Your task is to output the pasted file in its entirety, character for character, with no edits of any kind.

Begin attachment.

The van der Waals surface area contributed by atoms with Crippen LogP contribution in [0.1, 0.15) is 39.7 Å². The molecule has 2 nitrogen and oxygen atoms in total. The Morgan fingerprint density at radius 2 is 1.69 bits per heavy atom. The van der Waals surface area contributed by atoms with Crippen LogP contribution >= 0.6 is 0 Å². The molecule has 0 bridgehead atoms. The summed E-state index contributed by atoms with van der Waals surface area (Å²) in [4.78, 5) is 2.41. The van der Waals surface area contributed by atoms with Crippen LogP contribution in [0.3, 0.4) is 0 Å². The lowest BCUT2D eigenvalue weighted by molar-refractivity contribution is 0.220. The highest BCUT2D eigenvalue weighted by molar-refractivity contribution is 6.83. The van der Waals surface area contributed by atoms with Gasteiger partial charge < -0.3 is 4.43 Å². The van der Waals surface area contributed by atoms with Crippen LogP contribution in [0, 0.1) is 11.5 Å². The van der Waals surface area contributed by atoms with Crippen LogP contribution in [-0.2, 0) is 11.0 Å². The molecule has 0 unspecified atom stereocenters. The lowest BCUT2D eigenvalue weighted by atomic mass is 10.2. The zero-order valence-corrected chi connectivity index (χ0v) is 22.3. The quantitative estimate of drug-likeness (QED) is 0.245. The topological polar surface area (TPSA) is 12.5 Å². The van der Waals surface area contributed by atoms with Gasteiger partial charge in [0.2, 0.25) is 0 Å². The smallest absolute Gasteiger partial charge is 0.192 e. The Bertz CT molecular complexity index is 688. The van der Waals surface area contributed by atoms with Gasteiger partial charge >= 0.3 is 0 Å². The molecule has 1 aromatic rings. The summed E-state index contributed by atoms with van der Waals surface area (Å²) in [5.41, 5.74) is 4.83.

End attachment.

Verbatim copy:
The van der Waals surface area contributed by atoms with Crippen LogP contribution in [0.1, 0.15) is 39.7 Å². The molecule has 2 nitrogen and oxygen atoms in total. The Morgan fingerprint density at radius 2 is 1.69 bits per heavy atom. The van der Waals surface area contributed by atoms with Crippen LogP contribution >= 0.6 is 0 Å². The molecule has 0 bridgehead atoms. The summed E-state index contributed by atoms with van der Waals surface area (Å²) in [4.78, 5) is 2.41. The van der Waals surface area contributed by atoms with Crippen LogP contribution in [0.3, 0.4) is 0 Å². The lowest BCUT2D eigenvalue weighted by molar-refractivity contribution is 0.220. The highest BCUT2D eigenvalue weighted by molar-refractivity contribution is 6.83. The van der Waals surface area contributed by atoms with Gasteiger partial charge < -0.3 is 4.43 Å². The van der Waals surface area contributed by atoms with Crippen LogP contribution in [0, 0.1) is 11.5 Å². The van der Waals surface area contributed by atoms with Crippen LogP contribution in [-0.2, 0) is 11.0 Å². The molecule has 0 unspecified atom stereocenters. The lowest BCUT2D eigenvalue weighted by atomic mass is 10.2. The zero-order valence-corrected chi connectivity index (χ0v) is 22.3. The quantitative estimate of drug-likeness (QED) is 0.245. The topological polar surface area (TPSA) is 12.5 Å². The van der Waals surface area contributed by atoms with Gasteiger partial charge in [0.2, 0.25) is 0 Å². The smallest absolute Gasteiger partial charge is 0.192 e. The Bertz CT molecular complexity index is 688. The van der Waals surface area contributed by atoms with Gasteiger partial charge >= 0.3 is 0 Å². The molecule has 1 aromatic rings. The summed E-state index contributed by atoms with van der Waals surface area (Å²) in [5.41, 5.74) is 4.83.